The source sprang out again in 1997 with increasing flow rate, which induced an ambitious plan to develop a leisure center on the shore of the Danube in the second half of the decade.

Dunaalmas is also known as literary memorial, since Mihaly Csokonai Vitez', the great Hungarian poet's muse and lover, Lilla lived here, and she lies in the ecumenical cemetery next to the Catholic Church. Her tomb is often visited by literature-lover pilgrims. Today Lilla's former residence gives home to the community house and the library. In the house, a little room is furnished in memory of Lilla, featuring contemporary furniture, pictures, and original poem manuscripts.

The limestone quarries of Almas are parts of the Gerecse Mountains. It was the Romans who started deepening the quarries inwards the mountain. The solid freshwater limestone mined here is well suited for being carved. It was the substance of choice when the Castle of Komarom was fortified and the Imperial Palace of Vienna and the Parliament were built.

Around 1920, the sulphuric bath was reopened in front of the railway station, between the Danube and the railway embankment, near the island abundant in natural beauties. The sulphuric source supplying the bath was also situated here. The Danube flows near the island, the coast of which forms a splendid sandy beach. Guests were provided with the services of the spa and the great restaurant.

In 1936, a pier was built with the name Dunaalmas-Tatatovaros. The beach was modernized; it was equipped with a 50-meter long swimming pool and separate pool for children. The sulphuric source supplying the bath was enclosed in concrete, so the water yield increased. Thus, the water changed more quickly, and the purity of the bath increased.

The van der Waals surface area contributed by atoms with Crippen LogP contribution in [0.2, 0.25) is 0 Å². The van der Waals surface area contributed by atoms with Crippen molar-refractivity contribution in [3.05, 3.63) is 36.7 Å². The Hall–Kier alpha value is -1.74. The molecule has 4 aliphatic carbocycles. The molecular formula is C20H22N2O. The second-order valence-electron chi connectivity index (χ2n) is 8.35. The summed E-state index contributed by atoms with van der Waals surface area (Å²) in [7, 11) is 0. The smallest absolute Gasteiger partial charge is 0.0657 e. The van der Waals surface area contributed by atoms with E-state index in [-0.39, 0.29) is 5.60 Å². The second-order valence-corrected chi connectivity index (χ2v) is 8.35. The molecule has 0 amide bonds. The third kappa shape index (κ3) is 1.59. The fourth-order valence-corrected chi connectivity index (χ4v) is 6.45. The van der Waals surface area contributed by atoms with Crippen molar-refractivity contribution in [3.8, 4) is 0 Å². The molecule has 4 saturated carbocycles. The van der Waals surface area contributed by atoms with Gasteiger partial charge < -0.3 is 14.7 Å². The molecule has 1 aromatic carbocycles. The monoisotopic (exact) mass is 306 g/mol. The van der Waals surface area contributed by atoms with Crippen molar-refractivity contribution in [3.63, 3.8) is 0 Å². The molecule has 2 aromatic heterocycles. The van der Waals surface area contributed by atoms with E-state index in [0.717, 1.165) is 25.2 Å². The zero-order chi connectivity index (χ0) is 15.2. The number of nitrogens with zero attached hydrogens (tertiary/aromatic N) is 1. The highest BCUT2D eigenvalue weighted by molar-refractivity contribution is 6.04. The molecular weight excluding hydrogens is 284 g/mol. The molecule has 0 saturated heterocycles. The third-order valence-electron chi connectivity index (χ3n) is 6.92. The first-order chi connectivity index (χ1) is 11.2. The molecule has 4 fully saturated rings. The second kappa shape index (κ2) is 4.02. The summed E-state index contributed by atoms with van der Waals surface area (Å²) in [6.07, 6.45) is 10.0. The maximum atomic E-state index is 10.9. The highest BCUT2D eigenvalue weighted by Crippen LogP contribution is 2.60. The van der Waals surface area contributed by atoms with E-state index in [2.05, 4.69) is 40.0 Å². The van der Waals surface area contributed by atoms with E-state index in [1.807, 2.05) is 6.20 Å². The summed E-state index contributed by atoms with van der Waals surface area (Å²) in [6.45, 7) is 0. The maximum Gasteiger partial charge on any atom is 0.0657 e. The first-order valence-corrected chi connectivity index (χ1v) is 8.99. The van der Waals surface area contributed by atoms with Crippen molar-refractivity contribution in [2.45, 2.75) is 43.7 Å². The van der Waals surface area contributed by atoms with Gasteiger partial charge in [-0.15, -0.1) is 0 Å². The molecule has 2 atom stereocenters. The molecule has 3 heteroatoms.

Dr. Miklos Ferenczy has published several books about Dunaalmas. It was his initiative to establish the Csokonai statue in 1966, the Csokonai-Lilla Memorial Room in 1971, and the Csokonai Literary Circle. He tended Lilla's grave. Writers and poets have visited and visit Dunaalmas to view these sights.

This place is perfect for recreation. The renewed 400-year old mill with a Selfness program fulfilling the needs of the age, a stables, riding a carriage, wine tours, tasting wines, Roman-era quarries, quality programs, beautiful landscapes, good restaurants, quality lodging, and kindly people await those who visit this community and wish to relax or go on a trip. The freshening power of the beautiful environment and the sulphuric thermal water can magically revive anyone in Dunaalmas!